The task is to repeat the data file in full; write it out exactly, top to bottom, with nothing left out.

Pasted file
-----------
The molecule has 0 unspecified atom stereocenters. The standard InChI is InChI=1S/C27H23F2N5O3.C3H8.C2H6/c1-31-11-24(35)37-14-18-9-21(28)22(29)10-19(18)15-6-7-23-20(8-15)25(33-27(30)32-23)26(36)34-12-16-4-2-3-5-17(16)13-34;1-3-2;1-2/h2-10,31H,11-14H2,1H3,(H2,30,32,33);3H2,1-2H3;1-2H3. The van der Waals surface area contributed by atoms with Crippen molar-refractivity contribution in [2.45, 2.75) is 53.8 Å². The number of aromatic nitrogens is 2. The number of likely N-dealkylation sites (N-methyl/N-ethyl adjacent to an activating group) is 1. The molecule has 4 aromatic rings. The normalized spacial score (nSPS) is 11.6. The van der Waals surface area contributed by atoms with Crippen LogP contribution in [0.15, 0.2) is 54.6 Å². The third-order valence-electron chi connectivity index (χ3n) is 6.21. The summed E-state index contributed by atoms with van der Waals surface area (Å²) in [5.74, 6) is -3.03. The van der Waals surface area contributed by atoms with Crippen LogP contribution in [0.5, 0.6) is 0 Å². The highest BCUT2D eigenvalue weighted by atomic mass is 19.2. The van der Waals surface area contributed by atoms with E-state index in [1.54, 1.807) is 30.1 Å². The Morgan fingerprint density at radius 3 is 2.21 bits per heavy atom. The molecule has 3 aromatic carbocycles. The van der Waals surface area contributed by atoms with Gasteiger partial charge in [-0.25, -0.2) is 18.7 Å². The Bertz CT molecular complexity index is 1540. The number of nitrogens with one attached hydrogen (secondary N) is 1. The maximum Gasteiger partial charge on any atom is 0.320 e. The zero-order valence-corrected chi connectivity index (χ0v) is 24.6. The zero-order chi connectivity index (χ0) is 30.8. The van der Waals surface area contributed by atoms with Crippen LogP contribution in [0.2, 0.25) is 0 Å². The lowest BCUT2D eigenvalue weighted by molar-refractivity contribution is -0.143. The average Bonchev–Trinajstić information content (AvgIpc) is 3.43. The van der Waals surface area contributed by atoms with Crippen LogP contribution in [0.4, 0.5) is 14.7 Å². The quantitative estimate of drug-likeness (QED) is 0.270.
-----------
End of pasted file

The molecule has 0 unspecified atom stereocenters. The standard InChI is InChI=1S/C27H23F2N5O3.C3H8.C2H6/c1-31-11-24(35)37-14-18-9-21(28)22(29)10-19(18)15-6-7-23-20(8-15)25(33-27(30)32-23)26(36)34-12-16-4-2-3-5-17(16)13-34;1-3-2;1-2/h2-10,31H,11-14H2,1H3,(H2,30,32,33);3H2,1-2H3;1-2H3. The van der Waals surface area contributed by atoms with Crippen molar-refractivity contribution in [2.45, 2.75) is 53.8 Å². The number of aromatic nitrogens is 2. The number of likely N-dealkylation sites (N-methyl/N-ethyl adjacent to an activating group) is 1. The molecule has 4 aromatic rings. The normalized spacial score (nSPS) is 11.6. The van der Waals surface area contributed by atoms with Crippen LogP contribution in [0.15, 0.2) is 54.6 Å². The third-order valence-electron chi connectivity index (χ3n) is 6.21. The summed E-state index contributed by atoms with van der Waals surface area (Å²) in [5.74, 6) is -3.03. The van der Waals surface area contributed by atoms with Crippen LogP contribution in [0.5, 0.6) is 0 Å². The highest BCUT2D eigenvalue weighted by atomic mass is 19.2. The van der Waals surface area contributed by atoms with E-state index in [1.54, 1.807) is 30.1 Å². The Morgan fingerprint density at radius 3 is 2.21 bits per heavy atom. The molecule has 3 aromatic carbocycles. The van der Waals surface area contributed by atoms with Gasteiger partial charge in [-0.25, -0.2) is 18.7 Å². The Bertz CT molecular complexity index is 1540. The number of nitrogens with one attached hydrogen (secondary N) is 1. The maximum Gasteiger partial charge on any atom is 0.320 e. The zero-order valence-corrected chi connectivity index (χ0v) is 24.6. The zero-order chi connectivity index (χ0) is 30.8. The van der Waals surface area contributed by atoms with Crippen LogP contribution in [0.2, 0.25) is 0 Å². The lowest BCUT2D eigenvalue weighted by molar-refractivity contribution is -0.143. The average Bonchev–Trinajstić information content (AvgIpc) is 3.43. The van der Waals surface area contributed by atoms with Crippen LogP contribution in [0.4, 0.5) is 14.7 Å². The quantitative estimate of drug-likeness (QED) is 0.270.